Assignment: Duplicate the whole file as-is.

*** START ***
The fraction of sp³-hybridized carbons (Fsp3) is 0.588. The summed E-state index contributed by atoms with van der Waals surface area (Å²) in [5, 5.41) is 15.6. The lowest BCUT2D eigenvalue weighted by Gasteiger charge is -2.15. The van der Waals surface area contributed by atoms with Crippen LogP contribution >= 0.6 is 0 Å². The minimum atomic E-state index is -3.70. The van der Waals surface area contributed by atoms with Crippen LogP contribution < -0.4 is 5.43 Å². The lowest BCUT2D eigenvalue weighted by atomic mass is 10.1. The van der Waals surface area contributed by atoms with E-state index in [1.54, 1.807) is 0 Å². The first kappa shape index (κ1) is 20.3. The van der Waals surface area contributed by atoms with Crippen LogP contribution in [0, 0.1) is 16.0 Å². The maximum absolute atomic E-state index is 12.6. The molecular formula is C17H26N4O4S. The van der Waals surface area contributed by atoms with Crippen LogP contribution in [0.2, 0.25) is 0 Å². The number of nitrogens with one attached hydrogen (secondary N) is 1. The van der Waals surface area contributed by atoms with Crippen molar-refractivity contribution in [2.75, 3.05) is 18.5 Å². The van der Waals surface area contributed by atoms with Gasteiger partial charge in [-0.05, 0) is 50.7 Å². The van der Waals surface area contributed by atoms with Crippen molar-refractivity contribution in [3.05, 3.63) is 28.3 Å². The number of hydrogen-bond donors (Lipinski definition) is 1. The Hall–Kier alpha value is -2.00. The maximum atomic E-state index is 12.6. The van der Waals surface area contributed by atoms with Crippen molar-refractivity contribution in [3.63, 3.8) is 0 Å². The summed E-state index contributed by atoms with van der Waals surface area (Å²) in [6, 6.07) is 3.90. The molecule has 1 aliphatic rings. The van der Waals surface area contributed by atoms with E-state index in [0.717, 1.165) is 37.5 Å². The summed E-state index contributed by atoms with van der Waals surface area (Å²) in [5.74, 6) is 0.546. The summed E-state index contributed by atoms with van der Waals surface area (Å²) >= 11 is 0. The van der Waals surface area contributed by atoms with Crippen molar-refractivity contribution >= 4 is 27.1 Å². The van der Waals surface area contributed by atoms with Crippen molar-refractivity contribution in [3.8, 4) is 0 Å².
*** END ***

The fraction of sp³-hybridized carbons (Fsp3) is 0.588. The summed E-state index contributed by atoms with van der Waals surface area (Å²) in [5, 5.41) is 15.6. The lowest BCUT2D eigenvalue weighted by Gasteiger charge is -2.15. The van der Waals surface area contributed by atoms with Crippen LogP contribution >= 0.6 is 0 Å². The minimum atomic E-state index is -3.70. The van der Waals surface area contributed by atoms with Crippen LogP contribution < -0.4 is 5.43 Å². The lowest BCUT2D eigenvalue weighted by atomic mass is 10.1. The van der Waals surface area contributed by atoms with E-state index in [1.54, 1.807) is 0 Å². The first kappa shape index (κ1) is 20.3. The van der Waals surface area contributed by atoms with Crippen LogP contribution in [0, 0.1) is 16.0 Å². The maximum absolute atomic E-state index is 12.6. The molecular formula is C17H26N4O4S. The van der Waals surface area contributed by atoms with Crippen LogP contribution in [0.2, 0.25) is 0 Å². The number of nitrogens with one attached hydrogen (secondary N) is 1. The van der Waals surface area contributed by atoms with Crippen molar-refractivity contribution in [2.75, 3.05) is 18.5 Å². The van der Waals surface area contributed by atoms with Gasteiger partial charge in [-0.05, 0) is 50.7 Å². The van der Waals surface area contributed by atoms with Crippen molar-refractivity contribution in [3.05, 3.63) is 28.3 Å². The number of hydrogen-bond donors (Lipinski definition) is 1. The Hall–Kier alpha value is -2.00. The maximum atomic E-state index is 12.6. The van der Waals surface area contributed by atoms with Crippen molar-refractivity contribution in [3.63, 3.8) is 0 Å². The summed E-state index contributed by atoms with van der Waals surface area (Å²) in [6, 6.07) is 3.90. The molecule has 1 aliphatic rings. The van der Waals surface area contributed by atoms with E-state index in [0.717, 1.165) is 37.5 Å². The summed E-state index contributed by atoms with van der Waals surface area (Å²) in [5.74, 6) is 0.546. The summed E-state index contributed by atoms with van der Waals surface area (Å²) >= 11 is 0. The van der Waals surface area contributed by atoms with Crippen molar-refractivity contribution >= 4 is 27.1 Å². The van der Waals surface area contributed by atoms with Crippen molar-refractivity contribution in [3.8, 4) is 0 Å².